Beyond that, you can expect to find book lists packed with diverse, engaging recommendations. Book lists also span across the same categories: picture books, chapter books, middle-grade, young adult, and adult. Because we care about all things bookish, we also feature regular interviews with authors whose books we have enjoyed.
I haven't read YA in agessss, but with so many exciting 2020 fall YA books on display, it was tough not to be tempted. I already bought one of the books on this list of 2020 fall YA books -- and have ARCs of two titles waiting! I'm not going to become a big YA reader again anytime soon, but I think it will be fun to dip into a bit of YA here and there throughout the rest of the year.
Middle-grade books about anxiety are becoming more and more important, thanks to the anxious times we're living in. More people (parents, teachers, and children) struggle with clinical anxiety. While many manage their symptoms with therapy and medication, it doesn't hurt to see their stories reflected in the books they read. In the past, I made a list of middle-grade books about mental illness which included some of the books on this list. For today's list though, I'm focusing on the best middle-grade books about anxiety disorders.
The Amelia Six is the story of six clever girls who are invited to spend a night in Amelia Earhart's home because of their achievements in STEM (specifically flying and aeronautics). Although all big-time Earhart fans, each of the girls are different. There's shy, anxious Amelia (Millie) whose mom left her to go be a pilot. Then there are twins Robin and Wren who run a YouTube channel, Thea who builds things, like the side car she arrives in with her aunt's motorcycle, Nathalie and her pet rat and Cassie whose parents work at NASA.
In Raina Telgemeier's Sisters, Raina and her little sister's relationship is under the microscope. Despite having always prayed for a little sister, Raina realizes as soon as her sister comes home with her parents that things may not exactly have worked out as she planned. Her sister is a fussy baby and often moody toddler who likes to play by herself. Plus, Raina herself has to learn to share space and time -- and of course, she struggles in the beginning. The sisters squabble over the years until a three-week family road trip from California to Colorado changes everything.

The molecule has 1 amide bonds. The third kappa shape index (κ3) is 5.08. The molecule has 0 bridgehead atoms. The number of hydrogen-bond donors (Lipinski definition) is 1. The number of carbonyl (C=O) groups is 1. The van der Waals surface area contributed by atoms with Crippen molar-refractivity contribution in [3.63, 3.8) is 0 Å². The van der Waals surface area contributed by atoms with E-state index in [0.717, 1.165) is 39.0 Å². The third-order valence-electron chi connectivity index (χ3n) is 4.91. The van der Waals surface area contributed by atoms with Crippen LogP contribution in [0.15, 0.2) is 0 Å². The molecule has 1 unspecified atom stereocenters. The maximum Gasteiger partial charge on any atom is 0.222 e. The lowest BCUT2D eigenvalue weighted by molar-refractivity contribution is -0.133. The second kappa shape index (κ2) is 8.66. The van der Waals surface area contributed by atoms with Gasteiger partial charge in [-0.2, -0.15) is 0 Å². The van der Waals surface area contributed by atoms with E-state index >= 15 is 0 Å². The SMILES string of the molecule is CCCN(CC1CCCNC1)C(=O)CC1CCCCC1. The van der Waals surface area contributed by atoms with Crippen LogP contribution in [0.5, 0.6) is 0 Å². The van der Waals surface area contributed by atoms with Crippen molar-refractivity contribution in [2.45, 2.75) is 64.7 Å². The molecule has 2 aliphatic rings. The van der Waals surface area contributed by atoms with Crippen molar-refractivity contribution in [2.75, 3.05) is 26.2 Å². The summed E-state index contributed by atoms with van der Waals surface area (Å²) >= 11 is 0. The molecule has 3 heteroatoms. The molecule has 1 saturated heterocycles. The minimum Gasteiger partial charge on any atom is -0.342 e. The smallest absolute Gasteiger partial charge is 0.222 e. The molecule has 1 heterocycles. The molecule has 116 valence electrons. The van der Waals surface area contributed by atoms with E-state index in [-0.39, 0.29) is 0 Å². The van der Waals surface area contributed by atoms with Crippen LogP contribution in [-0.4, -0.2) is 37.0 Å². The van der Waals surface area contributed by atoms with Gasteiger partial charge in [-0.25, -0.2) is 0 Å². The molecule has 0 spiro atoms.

I'm pleased that this list has a range of characters of different races and social backgrounds. These stories also have a variety of themes besides music. You'll find among these middle-grade music books, stories about race, homelessness, immigration, sexual harassment, anxiety, neurodiversity, and much more.
I've read and am reading or plan to read most of the titles on this list of 2020 middle-grade books. Several are also sophomore novels by authors whose debuts I loved. I hope you'll pre-order some of these or at least keep an eye out for them in your library! If you want to add more 2020 middle-grade books to your TBR, check out my first list of 2020 anticipated releases featuring 52 books!
While I was making this list, I thought deeply about what makes a "strong female protagonist" to me.
None of the girls in these books are "perfect," obviously and they don't always do lovable things, but they will be scored on your heart by the last page. Even better, they'll leave you feeling you feeling inspired. You'll find fierce girls who play sports, are thrilled by science and space, solve mysteries, enjoy music, love hard, are loyal friends, courageous dream chasers, and wonderful daughters.
In Summer at Meadow Wood, Vic and her little brother have been sent off to summer camp for eight weeks. Although summer at Meadow Wood seems to be a regular occurrence, Vic is convinced that the reason they've been "shipped off" this time is different. Besides things are going poorly between her parents. As a result, she's not excited to be there. Still, she tries to make it work, reconnecting with her friends in Yarrow camp while trying to be a good camp sister to a younger camper, Vera.
Guts is based on Telegmeier's experience with anxiety as a tween. After a case of the stomach flu in their family, Raina becomes terrified of vomit and vomiting. Her anxiety manifests physically as a stomachache which further exacerbates her fear of vomiting and intensifies her anxiety. Her parents take her to see a doctor who after multiple tests assures them that Raina is "healthy as a horse." Unsure what to do next, they take her to see a therapist.
Middle-grade books with Muslim characters are a rarity. If you have a Muslim reader who yearns to see themselves in books, these middle-grade books with Muslim characters are a good start. They, of course, also make for excellent windows into the lives of others, though different from ours. Beyond practicing Islam though (which is a small fraction of these books' contents), these stories cover a wide range of themes from sports to immigration to food and friendship.